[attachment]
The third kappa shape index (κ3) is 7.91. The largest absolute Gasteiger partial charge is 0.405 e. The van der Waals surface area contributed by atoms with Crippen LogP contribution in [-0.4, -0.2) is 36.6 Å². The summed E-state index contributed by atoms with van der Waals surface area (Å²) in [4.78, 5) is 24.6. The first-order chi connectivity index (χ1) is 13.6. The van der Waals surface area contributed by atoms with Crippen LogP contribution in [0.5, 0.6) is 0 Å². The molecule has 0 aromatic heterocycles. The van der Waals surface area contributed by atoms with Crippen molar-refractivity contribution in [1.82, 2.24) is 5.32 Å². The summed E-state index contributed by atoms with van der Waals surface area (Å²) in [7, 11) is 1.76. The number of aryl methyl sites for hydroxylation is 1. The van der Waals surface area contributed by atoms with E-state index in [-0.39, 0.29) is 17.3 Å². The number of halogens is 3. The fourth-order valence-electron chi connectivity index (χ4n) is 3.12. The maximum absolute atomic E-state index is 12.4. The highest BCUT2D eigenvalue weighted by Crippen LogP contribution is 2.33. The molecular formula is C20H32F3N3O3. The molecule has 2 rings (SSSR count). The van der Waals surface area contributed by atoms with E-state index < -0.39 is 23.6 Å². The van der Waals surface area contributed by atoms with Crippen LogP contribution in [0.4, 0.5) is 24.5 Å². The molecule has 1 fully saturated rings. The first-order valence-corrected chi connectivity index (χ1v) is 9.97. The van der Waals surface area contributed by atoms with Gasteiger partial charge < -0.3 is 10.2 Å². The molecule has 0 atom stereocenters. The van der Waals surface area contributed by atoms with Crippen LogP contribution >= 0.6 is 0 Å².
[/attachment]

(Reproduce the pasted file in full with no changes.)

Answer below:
The third kappa shape index (κ3) is 7.91. The largest absolute Gasteiger partial charge is 0.405 e. The van der Waals surface area contributed by atoms with Crippen LogP contribution in [-0.4, -0.2) is 36.6 Å². The summed E-state index contributed by atoms with van der Waals surface area (Å²) in [4.78, 5) is 24.6. The first-order chi connectivity index (χ1) is 13.6. The van der Waals surface area contributed by atoms with Crippen LogP contribution in [0.5, 0.6) is 0 Å². The molecule has 0 aromatic heterocycles. The van der Waals surface area contributed by atoms with Crippen molar-refractivity contribution in [1.82, 2.24) is 5.32 Å². The summed E-state index contributed by atoms with van der Waals surface area (Å²) in [7, 11) is 1.76. The number of aryl methyl sites for hydroxylation is 1. The van der Waals surface area contributed by atoms with E-state index in [-0.39, 0.29) is 17.3 Å². The number of halogens is 3. The fourth-order valence-electron chi connectivity index (χ4n) is 3.12. The maximum absolute atomic E-state index is 12.4. The highest BCUT2D eigenvalue weighted by Crippen LogP contribution is 2.33. The molecular formula is C20H32F3N3O3. The molecule has 2 rings (SSSR count). The van der Waals surface area contributed by atoms with E-state index < -0.39 is 23.6 Å². The van der Waals surface area contributed by atoms with Crippen LogP contribution in [0.4, 0.5) is 24.5 Å². The molecule has 1 fully saturated rings. The first-order valence-corrected chi connectivity index (χ1v) is 9.97. The van der Waals surface area contributed by atoms with Gasteiger partial charge < -0.3 is 10.2 Å². The molecule has 0 atom stereocenters. The van der Waals surface area contributed by atoms with Crippen LogP contribution >= 0.6 is 0 Å².